First, the lady was right in advising you to get an estimate. In fact, I would advise that you get at least two estimates. If it were me, I’d get 3 estimates. Ask each contractor what they would charge if you decided on changes. Do you have a firm remodeling plan sketched out on paper? What would need to be removed? What needs to be moved to a different location? Are you adding or removing windows or a door? Are you making the kitchen larger? Where the support beams are located makes a huge difference in cost when you are moving all or part of a wall. Will you be moving plumbing? Where do you want the electrical connections? What type of lighting? What materials do you want for the sink and the countertops? Do you want an island? Will the flooring need to be replaced? All of that and more will help the contractor give you a knowledgable and fair estimate. If you just figure you’ll spend up to X and stop, you’ll have to make your choices based on the available amount.
Now, as to the lady’s proposal that you apply for more money than you need…I’d find another lender very quickly. It’s wrong, to begin with, and whatever lender you use will base the amount they lend you on the appraised value of the property. The lender will run through your ability to pay, then have a qualified appraiser give them a current market valuation for the property. That is what the lender will go by, and only a dishonest appraiser will add another $25,000 to the appraisal so you can get more than the property is worth, give the extra along with the purchase price to your grandparents, and then have your grandparents kick back the extra to you.
That said, if your grandparents wish to sell the property to you for X (the purchase price, which should be about the market value or a bit less so it’s not a “sweetheart deal”), and they then decide to gift you with $25,000 because you are their beloved grandchild or they wish to loan you $25,000 at current interest rates or a bit lower because you are their beloved grandchild, that might fly. Depends on whether you have other family members who might get irate that you’re getting $25,000 and they’re not.
The main thing is to be very careful to keep the purchase of the property separate from your grandparents gifting or loaning you the remodel money. The bank is investing in the property, and they expect that their loan will be for less than they could get if they foreclose and sell the property, if necessary.
As far as a remodeling loan, if you are getting a loan for less than the appraised value of the property (i.e., property valued at $200,000, purchase price is $180,00 and loan is for $150,000, somewhere along the line the lender is going to want to know where the other $30,000 of the purchase price is coming from - is it a gift from your grandparents or are they loaning you that money. Or are your grandparents selling you the property for well under market value, and why. The bank will not go along with a property valued at $200,000, purchase price is $225,000, and loan is for $225,000) The bank might easily go along with your grandparents selling you the property for $150,000 although the appraisal is $200,000, and they then loan you an additional $25,000 for remodeling purposes since you would have $50,000 in equity in the property because you paid a lot less than the appraised value.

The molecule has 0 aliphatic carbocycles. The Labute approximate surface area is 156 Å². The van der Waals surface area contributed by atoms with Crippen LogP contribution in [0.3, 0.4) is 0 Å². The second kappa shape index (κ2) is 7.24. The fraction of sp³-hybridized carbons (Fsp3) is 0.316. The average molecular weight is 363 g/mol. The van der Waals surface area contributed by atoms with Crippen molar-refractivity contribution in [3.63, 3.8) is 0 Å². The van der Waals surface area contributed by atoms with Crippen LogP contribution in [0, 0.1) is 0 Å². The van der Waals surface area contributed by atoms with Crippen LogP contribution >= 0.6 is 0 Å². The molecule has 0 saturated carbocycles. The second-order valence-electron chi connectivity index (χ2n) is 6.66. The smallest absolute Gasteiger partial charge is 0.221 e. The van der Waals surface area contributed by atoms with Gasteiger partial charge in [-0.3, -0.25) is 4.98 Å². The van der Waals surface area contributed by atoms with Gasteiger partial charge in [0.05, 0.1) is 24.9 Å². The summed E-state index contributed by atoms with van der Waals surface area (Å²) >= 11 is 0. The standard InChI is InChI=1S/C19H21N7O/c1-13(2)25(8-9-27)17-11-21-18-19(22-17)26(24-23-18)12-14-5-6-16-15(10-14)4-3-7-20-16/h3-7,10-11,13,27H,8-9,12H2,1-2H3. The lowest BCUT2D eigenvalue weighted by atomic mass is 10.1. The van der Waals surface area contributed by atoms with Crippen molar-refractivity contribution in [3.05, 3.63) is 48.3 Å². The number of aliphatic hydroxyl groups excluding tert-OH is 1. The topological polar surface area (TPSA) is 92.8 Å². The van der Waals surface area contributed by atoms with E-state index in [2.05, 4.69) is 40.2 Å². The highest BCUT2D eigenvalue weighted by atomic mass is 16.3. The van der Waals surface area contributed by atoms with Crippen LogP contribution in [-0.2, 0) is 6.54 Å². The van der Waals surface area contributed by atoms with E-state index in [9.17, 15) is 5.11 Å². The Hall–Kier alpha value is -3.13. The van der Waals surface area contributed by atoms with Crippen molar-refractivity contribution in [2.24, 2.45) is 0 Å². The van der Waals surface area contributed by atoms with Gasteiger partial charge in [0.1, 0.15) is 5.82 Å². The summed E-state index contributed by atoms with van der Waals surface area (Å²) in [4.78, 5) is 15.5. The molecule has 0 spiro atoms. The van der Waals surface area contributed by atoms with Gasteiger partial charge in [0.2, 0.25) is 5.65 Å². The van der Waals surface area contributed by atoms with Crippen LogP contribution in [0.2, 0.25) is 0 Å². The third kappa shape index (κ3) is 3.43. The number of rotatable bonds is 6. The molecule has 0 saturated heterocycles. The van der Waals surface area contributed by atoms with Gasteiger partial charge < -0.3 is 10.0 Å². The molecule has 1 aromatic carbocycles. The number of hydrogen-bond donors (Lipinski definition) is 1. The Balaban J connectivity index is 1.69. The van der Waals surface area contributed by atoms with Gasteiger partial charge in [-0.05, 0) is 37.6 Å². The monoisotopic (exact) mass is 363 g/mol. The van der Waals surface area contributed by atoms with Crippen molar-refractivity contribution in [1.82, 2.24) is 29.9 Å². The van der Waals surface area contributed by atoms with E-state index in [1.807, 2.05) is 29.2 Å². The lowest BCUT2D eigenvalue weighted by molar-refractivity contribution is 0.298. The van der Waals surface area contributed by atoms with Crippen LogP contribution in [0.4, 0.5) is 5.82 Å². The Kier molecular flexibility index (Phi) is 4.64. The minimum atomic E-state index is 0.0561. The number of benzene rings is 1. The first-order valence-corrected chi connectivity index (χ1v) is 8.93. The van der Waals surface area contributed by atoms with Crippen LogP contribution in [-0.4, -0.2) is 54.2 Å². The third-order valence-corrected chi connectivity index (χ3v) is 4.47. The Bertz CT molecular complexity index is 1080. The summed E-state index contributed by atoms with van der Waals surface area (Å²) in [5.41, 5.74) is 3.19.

Talk with an attorney, talk with other lenders. it is entirely possible you could obtain a remodeling loan if you will have some equity in the property after closing, depending on how the initial purchase is structured.
I am not an attorney or a loan officer or involved with any lender. I have worked for title companies as a mobile notary public for some 24 years and have dealt with lenders, title companies and borrowers, talking with loan officers and with borrowers at the table, and I do my best to stay informed about the industry.
The question is, what return can you get with the available cash? If it can earn more than 3.75%, then don’t pay off the mortgage. Also remember, when you pay off the mortgage, that money will be difficult to access versus say being in the stock market. This is always a difficult decision and it comes down to: what makes you feel more comfortable?
Read the Reverse Mortgage paperwork. There are NO payments due, ever, period. That’s the purpose of an RM. Once the mortgage company gets their pound of flesh via the upfront fees and charges (taken out of the money due the elderly person or persons), all that happens is interest accumulates…and accumulates…and accumulates. When the last person on the RM dies, the heirs have a choice of paying off the balance due on the RM OR letting the mortgage company have it. Period. I would not call it “foreclosure” since NO money is owed by anyone living or by the estate. Given the circumstances, go with 2 and just get it done. (I’ve conducted a fair amount of RMs over many years as a Mobile Notary Public working for title companies, so I am familiar with the wording and terms on typical paperwork for these.) I can’t think of any “risk” unless the heirs take out fixtures that are part of the real property (no removing the furnace or central H&A, for example) or they damage the property in the course of removing the personal property. Make sure you clarify with the mortgage company the status of the property insurance and responsibility for securing the property and protecting it during the transition and also access for the heirs to remove said personal property.
This is like retiring just for the sake of retiring. Even though I can retire, I want to do it in style. Few more years of work and use the money to upgrade to a home with a really nice view, big windows etc. Then travel at least 3-4 times a year and when at home, enjoy sitting in the nice view room goofing around on the stock market. But I am also using my financial freedom to make sure that I like the job - the day I don’t like it, I will quit.